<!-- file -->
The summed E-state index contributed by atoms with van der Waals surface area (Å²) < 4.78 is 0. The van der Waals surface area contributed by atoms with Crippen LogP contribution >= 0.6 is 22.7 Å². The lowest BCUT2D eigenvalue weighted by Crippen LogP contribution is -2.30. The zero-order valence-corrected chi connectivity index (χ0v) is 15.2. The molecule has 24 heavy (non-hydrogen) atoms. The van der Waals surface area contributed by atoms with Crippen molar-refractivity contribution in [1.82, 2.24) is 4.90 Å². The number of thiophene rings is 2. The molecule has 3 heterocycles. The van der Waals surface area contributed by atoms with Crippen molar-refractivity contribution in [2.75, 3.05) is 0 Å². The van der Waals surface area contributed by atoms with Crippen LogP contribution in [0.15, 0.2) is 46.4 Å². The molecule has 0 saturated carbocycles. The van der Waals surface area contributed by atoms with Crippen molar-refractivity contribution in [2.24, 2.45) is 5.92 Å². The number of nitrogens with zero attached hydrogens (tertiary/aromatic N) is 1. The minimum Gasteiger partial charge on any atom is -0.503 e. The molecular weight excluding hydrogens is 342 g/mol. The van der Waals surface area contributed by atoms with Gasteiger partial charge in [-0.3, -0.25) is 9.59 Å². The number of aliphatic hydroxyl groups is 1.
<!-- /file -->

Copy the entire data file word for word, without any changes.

The summed E-state index contributed by atoms with van der Waals surface area (Å²) < 4.78 is 0. The van der Waals surface area contributed by atoms with Crippen LogP contribution >= 0.6 is 22.7 Å². The lowest BCUT2D eigenvalue weighted by Crippen LogP contribution is -2.30. The zero-order valence-corrected chi connectivity index (χ0v) is 15.2. The molecule has 24 heavy (non-hydrogen) atoms. The van der Waals surface area contributed by atoms with Crippen molar-refractivity contribution in [1.82, 2.24) is 4.90 Å². The number of thiophene rings is 2. The molecule has 3 heterocycles. The van der Waals surface area contributed by atoms with Crippen molar-refractivity contribution in [2.75, 3.05) is 0 Å². The van der Waals surface area contributed by atoms with Crippen LogP contribution in [0.15, 0.2) is 46.4 Å². The molecule has 0 saturated carbocycles. The van der Waals surface area contributed by atoms with Crippen molar-refractivity contribution in [2.24, 2.45) is 5.92 Å². The number of nitrogens with zero attached hydrogens (tertiary/aromatic N) is 1. The minimum Gasteiger partial charge on any atom is -0.503 e. The molecular weight excluding hydrogens is 342 g/mol. The van der Waals surface area contributed by atoms with Gasteiger partial charge in [-0.3, -0.25) is 9.59 Å². The number of aliphatic hydroxyl groups is 1.